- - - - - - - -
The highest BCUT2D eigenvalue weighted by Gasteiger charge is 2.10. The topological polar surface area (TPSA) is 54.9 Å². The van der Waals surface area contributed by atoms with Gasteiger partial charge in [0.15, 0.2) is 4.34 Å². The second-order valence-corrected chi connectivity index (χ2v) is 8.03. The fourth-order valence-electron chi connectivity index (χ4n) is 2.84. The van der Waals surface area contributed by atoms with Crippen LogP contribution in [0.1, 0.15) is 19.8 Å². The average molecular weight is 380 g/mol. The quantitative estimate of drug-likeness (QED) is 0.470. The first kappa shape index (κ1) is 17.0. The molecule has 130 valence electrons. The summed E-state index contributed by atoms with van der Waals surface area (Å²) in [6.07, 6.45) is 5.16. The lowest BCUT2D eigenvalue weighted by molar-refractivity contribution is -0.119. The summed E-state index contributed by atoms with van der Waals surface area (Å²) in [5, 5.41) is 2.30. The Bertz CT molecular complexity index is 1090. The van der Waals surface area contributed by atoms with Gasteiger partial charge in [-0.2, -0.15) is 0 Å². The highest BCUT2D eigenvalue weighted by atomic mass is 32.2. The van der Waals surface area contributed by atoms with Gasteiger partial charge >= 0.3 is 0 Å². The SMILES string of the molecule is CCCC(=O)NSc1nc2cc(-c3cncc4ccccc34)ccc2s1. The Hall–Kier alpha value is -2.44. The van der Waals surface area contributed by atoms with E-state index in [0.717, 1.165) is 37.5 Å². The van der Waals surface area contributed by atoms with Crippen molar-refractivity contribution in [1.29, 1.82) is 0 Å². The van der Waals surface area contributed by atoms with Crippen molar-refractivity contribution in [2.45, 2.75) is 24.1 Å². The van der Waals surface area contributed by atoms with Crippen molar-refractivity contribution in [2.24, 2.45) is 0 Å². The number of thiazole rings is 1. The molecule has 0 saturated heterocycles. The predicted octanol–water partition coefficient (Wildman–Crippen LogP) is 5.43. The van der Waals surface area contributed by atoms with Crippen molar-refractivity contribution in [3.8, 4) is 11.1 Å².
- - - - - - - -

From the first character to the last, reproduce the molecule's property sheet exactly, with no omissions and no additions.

The highest BCUT2D eigenvalue weighted by Gasteiger charge is 2.10. The topological polar surface area (TPSA) is 54.9 Å². The van der Waals surface area contributed by atoms with Gasteiger partial charge in [0.15, 0.2) is 4.34 Å². The second-order valence-corrected chi connectivity index (χ2v) is 8.03. The fourth-order valence-electron chi connectivity index (χ4n) is 2.84. The van der Waals surface area contributed by atoms with Crippen LogP contribution in [0.1, 0.15) is 19.8 Å². The average molecular weight is 380 g/mol. The quantitative estimate of drug-likeness (QED) is 0.470. The first kappa shape index (κ1) is 17.0. The molecule has 130 valence electrons. The summed E-state index contributed by atoms with van der Waals surface area (Å²) in [6.07, 6.45) is 5.16. The lowest BCUT2D eigenvalue weighted by molar-refractivity contribution is -0.119. The summed E-state index contributed by atoms with van der Waals surface area (Å²) in [5, 5.41) is 2.30. The Bertz CT molecular complexity index is 1090. The van der Waals surface area contributed by atoms with Gasteiger partial charge in [-0.2, -0.15) is 0 Å². The highest BCUT2D eigenvalue weighted by atomic mass is 32.2. The van der Waals surface area contributed by atoms with Gasteiger partial charge >= 0.3 is 0 Å². The SMILES string of the molecule is CCCC(=O)NSc1nc2cc(-c3cncc4ccccc34)ccc2s1. The Hall–Kier alpha value is -2.44. The van der Waals surface area contributed by atoms with E-state index in [0.717, 1.165) is 37.5 Å². The van der Waals surface area contributed by atoms with Crippen molar-refractivity contribution in [1.29, 1.82) is 0 Å². The van der Waals surface area contributed by atoms with Crippen molar-refractivity contribution in [2.45, 2.75) is 24.1 Å². The van der Waals surface area contributed by atoms with Crippen molar-refractivity contribution in [2.24, 2.45) is 0 Å². The number of thiazole rings is 1. The molecule has 0 saturated heterocycles. The predicted octanol–water partition coefficient (Wildman–Crippen LogP) is 5.43. The van der Waals surface area contributed by atoms with Crippen molar-refractivity contribution in [3.8, 4) is 11.1 Å².